Furniture giant IKEA is to pump money into the purchase of a new Irish wind farm that is being developed by the Irish wind and solar pioneer Mainstream Renewable Power. The new wind farm will be based in Carrickeeny in north-west Leitrim and is set to go live in 2014. Some of the electricity generated via the wind turbines will be used to power IKEA’s Dublin and Belfast stores, as part of the group’s global clean-tech drive.
According to IKEA, it will be investing in the purchase of the new wind farm from Mainstream Renewable Power, which is being led by Irishman Eddie O’Connor, the Airtricity pioneer.
When he sold Airtricity in 2008, O’Connor decided to tackle the global solar-energy and wind-energy space. Mainstream now has its clean-tech fingers dipped in solar and wind projects ranging from Ireland to Scotland, Chile and North America.
Opting to pursue a sustainability portfolio
IKEA believes it will be one of the first corporate businesses in Ireland to operate a wind farm in this way.
Mainstream has already started building the wind farm in Leitrim. The Irish-headquartered clean-tech company will operate the plant for its 20-year lifecycle.
The wind farm site could be operational in 2014, will have a capacity of 7.65 megawatts, and will host four turbines.
Mainstream says the wind farm will have the scope to produce 25GWh annually – that would translate to generating the equivalent electricity for around 5,500 houses a year.
Power purchase agreement (PPA)
The IKEA group will sell electricity generated by the wind farm to Irish energy supply company Vayu, who will supply electricity to the retailer’s Dublin and Belfast stores under a 15-year contract.
Vayu was recently deemed to be the only energy supply company to supply 100pc renewable energy to its electricity customers on the island of Ireland in a Commission for Energy Regulation report on fuel-mix and CO2 emissions.
Wind energy is a key part of IKEA’s global sustainability strategy to produce as much renewable energy as it consumes by 2020.
The Swedish furniture giant has set aside €1.5bn for investments in renewable energy up to 2015.
It appears that this latest Irish acquisition will increase the total number of wind turbines that the IKEA Group has committed to own and operate to 137.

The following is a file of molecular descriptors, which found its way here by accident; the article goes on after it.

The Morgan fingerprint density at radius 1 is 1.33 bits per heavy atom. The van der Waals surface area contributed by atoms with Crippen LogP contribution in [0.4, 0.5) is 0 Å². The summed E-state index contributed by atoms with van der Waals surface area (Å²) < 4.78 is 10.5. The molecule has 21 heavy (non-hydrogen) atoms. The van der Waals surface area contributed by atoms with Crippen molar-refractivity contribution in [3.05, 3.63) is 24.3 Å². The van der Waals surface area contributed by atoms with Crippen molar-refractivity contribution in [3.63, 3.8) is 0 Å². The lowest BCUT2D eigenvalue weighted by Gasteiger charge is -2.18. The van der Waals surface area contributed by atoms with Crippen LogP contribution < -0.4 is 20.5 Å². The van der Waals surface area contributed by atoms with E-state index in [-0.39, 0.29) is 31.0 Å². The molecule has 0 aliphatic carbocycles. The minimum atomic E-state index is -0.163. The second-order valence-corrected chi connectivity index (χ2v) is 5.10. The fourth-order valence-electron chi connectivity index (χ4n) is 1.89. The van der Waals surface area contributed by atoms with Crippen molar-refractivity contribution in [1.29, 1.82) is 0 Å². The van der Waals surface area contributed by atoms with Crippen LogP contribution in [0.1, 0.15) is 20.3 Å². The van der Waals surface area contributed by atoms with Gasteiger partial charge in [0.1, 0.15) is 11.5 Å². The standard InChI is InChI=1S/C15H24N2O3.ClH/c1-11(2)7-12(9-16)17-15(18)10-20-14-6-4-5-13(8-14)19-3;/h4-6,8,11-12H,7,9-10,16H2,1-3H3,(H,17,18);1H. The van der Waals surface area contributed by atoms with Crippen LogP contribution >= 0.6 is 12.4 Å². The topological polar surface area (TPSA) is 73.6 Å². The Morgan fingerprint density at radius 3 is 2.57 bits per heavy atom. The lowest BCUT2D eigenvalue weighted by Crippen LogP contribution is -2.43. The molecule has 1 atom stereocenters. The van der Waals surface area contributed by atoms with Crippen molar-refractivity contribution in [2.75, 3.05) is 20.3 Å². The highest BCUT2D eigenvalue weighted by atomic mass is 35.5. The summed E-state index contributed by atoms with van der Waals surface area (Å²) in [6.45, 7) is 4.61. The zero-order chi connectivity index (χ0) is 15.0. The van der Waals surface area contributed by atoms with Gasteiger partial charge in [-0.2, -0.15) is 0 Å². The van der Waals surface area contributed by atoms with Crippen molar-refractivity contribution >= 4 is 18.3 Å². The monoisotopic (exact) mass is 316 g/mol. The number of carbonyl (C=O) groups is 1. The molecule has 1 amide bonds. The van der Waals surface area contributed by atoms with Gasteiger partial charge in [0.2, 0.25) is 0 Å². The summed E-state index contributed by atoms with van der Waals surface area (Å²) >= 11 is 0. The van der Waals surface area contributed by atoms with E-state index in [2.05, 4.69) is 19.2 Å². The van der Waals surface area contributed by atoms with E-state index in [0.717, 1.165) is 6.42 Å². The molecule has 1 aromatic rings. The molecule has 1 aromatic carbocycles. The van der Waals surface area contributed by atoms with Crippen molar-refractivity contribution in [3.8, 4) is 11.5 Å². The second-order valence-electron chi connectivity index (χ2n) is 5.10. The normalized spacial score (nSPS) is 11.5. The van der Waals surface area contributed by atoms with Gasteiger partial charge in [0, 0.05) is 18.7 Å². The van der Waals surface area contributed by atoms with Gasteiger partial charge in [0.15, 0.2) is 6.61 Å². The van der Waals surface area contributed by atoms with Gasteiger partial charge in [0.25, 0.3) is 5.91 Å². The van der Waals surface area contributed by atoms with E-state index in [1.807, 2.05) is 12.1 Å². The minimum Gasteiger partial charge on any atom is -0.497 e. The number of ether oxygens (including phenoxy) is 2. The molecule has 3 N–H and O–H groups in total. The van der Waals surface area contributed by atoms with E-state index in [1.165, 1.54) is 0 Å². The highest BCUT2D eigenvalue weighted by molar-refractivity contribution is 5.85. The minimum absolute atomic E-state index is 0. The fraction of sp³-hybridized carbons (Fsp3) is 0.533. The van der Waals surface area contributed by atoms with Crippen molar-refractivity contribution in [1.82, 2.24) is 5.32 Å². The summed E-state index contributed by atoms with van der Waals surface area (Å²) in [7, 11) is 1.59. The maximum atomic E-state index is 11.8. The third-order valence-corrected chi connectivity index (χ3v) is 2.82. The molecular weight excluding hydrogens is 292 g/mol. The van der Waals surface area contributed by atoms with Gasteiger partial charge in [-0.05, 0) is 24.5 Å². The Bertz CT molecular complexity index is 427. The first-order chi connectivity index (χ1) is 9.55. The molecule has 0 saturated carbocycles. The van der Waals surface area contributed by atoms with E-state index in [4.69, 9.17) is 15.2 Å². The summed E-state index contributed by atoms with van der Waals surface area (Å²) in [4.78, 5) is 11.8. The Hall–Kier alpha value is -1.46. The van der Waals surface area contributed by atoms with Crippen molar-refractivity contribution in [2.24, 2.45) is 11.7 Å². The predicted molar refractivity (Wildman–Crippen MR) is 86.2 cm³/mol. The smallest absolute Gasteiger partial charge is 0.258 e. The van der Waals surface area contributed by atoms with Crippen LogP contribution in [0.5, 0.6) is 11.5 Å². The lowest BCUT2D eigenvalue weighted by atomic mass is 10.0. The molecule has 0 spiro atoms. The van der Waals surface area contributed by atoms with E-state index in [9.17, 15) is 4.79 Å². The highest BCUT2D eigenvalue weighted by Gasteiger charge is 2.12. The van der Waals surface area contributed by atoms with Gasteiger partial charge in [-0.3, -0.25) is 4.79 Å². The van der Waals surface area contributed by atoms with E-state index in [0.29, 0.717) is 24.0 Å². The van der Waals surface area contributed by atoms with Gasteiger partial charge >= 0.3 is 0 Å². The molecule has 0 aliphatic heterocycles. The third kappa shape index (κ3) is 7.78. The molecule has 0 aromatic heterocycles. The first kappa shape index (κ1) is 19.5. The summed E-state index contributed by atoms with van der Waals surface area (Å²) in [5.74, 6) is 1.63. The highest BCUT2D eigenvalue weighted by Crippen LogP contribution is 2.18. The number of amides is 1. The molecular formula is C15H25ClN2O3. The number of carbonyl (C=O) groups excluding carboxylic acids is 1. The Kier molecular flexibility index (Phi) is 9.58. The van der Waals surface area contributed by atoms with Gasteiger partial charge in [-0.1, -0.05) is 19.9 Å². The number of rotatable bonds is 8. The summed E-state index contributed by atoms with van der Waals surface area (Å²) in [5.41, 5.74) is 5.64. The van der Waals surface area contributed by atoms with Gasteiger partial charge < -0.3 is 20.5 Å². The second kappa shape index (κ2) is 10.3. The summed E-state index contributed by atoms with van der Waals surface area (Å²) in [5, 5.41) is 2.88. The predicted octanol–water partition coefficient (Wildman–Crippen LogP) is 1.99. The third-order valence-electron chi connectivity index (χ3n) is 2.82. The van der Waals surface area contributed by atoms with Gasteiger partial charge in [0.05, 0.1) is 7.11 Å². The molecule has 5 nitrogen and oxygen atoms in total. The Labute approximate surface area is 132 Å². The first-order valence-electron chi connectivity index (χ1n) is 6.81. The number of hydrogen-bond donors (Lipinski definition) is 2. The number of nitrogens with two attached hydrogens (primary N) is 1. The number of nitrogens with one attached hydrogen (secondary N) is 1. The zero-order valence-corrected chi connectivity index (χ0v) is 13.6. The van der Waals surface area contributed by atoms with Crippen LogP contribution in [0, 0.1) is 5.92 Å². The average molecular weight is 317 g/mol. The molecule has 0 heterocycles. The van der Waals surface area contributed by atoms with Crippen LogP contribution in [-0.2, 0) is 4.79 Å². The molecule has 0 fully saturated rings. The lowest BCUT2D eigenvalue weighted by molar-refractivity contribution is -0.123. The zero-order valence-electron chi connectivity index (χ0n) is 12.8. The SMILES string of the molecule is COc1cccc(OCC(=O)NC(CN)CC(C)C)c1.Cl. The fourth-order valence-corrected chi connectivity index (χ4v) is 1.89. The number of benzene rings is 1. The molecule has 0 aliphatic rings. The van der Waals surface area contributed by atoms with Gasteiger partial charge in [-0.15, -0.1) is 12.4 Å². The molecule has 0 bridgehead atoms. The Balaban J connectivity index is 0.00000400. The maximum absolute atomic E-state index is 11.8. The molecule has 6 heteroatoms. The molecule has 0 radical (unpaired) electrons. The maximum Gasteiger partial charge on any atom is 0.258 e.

The other wind farms are located in the UK, Germany, France, Poland, Denmark and Sweden.
Passing on the eco benefits to the consumer?
Joanna Yarrow, head of Sustainability, IKEA Ireland and UK, said yesterday that IKEA’s investments in renewable energy not only help to reduce CO2 emissions from the company’s all-island operations in Ireland, but also help to control its electricity costs so IKEA can pass any benefits on to customers by continuing to offer home furnishings at low prices.
“Companies, individuals or governments – we all have responsibility to address the resource dilemma and commit to a more sustainable future. Producing our own, affordable, renewable electricity gets us one step closer to becoming completely energy independent by 2020, while ensuring our commercial success,” she said.
20-20-20 – shaping the electricity market in Europe
David Gascon, head of electricity at Vayu, also said IKEA’s decision to invest directly in renewable energy is a first of its kind in Ireland.
He said the move has the potential to shape the energy market here in Ireland a very “positive” way.
“With our flexible approach to green energy generation, we believe our power purchase agreement [PPA] with IKEA will act as a model for similar scale companies seeking sustainable solutions for managing their power requirements.
He said his type of industry-collaboration model could be the future for electricity production in Ireland and help the Government reach its target of 40pc generation of electricity from renewables by 2020.
Inter-governmental agreement between Ireland and UK, wind-energy trading and Ireland as a clean-tech model
In relation to O’Connor, he was one of the main speakers at Siliconrepublic.com’s Green Growth Forum, which was held in Dublin, Ireland, in February.
At the time, O’Connor spoke about Ireland’s potential to become an exemplar for clean tech globally. He was speaking a day after Ireland and the UK governments signed a memorandum of understanding to pave the way for wind-energy trading between the two jurisdictions – especially for Ireland to help the UK meet security of energy supply and to create an energy bridge between ireland and UK.
Check out this video glimpse of O’Connor’s speech in February in which he also detailed what possible impact this innovation area could have for Ireland in terms of job creation and pursuing a wind-tech manufacturing hub in the midlands.